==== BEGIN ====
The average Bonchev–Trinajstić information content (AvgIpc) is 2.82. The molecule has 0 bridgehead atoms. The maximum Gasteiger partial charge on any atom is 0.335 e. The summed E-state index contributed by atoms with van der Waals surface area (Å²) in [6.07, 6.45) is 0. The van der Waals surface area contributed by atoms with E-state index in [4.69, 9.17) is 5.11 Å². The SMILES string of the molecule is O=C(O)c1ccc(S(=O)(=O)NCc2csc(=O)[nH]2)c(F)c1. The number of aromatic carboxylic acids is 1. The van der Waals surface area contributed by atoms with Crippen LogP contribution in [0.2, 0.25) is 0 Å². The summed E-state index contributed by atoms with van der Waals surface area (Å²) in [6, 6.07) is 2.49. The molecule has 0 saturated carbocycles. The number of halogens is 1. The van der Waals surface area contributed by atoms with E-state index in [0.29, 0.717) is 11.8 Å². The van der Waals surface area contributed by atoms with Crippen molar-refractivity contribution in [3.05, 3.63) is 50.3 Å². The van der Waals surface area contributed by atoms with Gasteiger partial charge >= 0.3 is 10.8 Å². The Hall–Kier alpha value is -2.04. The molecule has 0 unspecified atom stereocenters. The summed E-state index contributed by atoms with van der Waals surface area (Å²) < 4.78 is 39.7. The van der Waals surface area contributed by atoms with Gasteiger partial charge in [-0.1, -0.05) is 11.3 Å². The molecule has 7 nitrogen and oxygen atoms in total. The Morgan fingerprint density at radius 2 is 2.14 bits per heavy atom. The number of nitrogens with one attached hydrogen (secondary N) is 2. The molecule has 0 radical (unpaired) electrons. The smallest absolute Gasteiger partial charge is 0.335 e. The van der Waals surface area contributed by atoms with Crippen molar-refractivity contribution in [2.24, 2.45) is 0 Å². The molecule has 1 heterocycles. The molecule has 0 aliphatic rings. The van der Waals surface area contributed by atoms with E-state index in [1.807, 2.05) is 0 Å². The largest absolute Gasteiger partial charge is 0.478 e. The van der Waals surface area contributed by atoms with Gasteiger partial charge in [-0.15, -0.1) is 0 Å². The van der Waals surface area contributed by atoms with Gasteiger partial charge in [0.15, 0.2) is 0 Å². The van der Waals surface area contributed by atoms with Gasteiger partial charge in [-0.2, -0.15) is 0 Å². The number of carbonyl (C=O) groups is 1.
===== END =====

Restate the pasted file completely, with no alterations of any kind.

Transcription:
The average Bonchev–Trinajstić information content (AvgIpc) is 2.82. The molecule has 0 bridgehead atoms. The maximum Gasteiger partial charge on any atom is 0.335 e. The summed E-state index contributed by atoms with van der Waals surface area (Å²) in [6.07, 6.45) is 0. The van der Waals surface area contributed by atoms with E-state index in [4.69, 9.17) is 5.11 Å². The SMILES string of the molecule is O=C(O)c1ccc(S(=O)(=O)NCc2csc(=O)[nH]2)c(F)c1. The number of aromatic carboxylic acids is 1. The van der Waals surface area contributed by atoms with Crippen LogP contribution in [0.2, 0.25) is 0 Å². The summed E-state index contributed by atoms with van der Waals surface area (Å²) in [6, 6.07) is 2.49. The molecule has 0 saturated carbocycles. The number of halogens is 1. The van der Waals surface area contributed by atoms with E-state index in [0.29, 0.717) is 11.8 Å². The van der Waals surface area contributed by atoms with Crippen molar-refractivity contribution in [3.05, 3.63) is 50.3 Å². The van der Waals surface area contributed by atoms with Gasteiger partial charge >= 0.3 is 10.8 Å². The Hall–Kier alpha value is -2.04. The molecule has 0 unspecified atom stereocenters. The summed E-state index contributed by atoms with van der Waals surface area (Å²) < 4.78 is 39.7. The van der Waals surface area contributed by atoms with Gasteiger partial charge in [-0.1, -0.05) is 11.3 Å². The molecule has 7 nitrogen and oxygen atoms in total. The Morgan fingerprint density at radius 2 is 2.14 bits per heavy atom. The number of nitrogens with one attached hydrogen (secondary N) is 2. The molecule has 0 radical (unpaired) electrons. The smallest absolute Gasteiger partial charge is 0.335 e. The van der Waals surface area contributed by atoms with Crippen molar-refractivity contribution in [2.24, 2.45) is 0 Å². The molecule has 1 heterocycles. The molecule has 0 aliphatic rings. The van der Waals surface area contributed by atoms with E-state index in [1.807, 2.05) is 0 Å². The largest absolute Gasteiger partial charge is 0.478 e. The van der Waals surface area contributed by atoms with Gasteiger partial charge in [-0.15, -0.1) is 0 Å². The van der Waals surface area contributed by atoms with Gasteiger partial charge in [0.15, 0.2) is 0 Å². The van der Waals surface area contributed by atoms with Gasteiger partial charge in [-0.2, -0.15) is 0 Å². The number of carbonyl (C=O) groups is 1.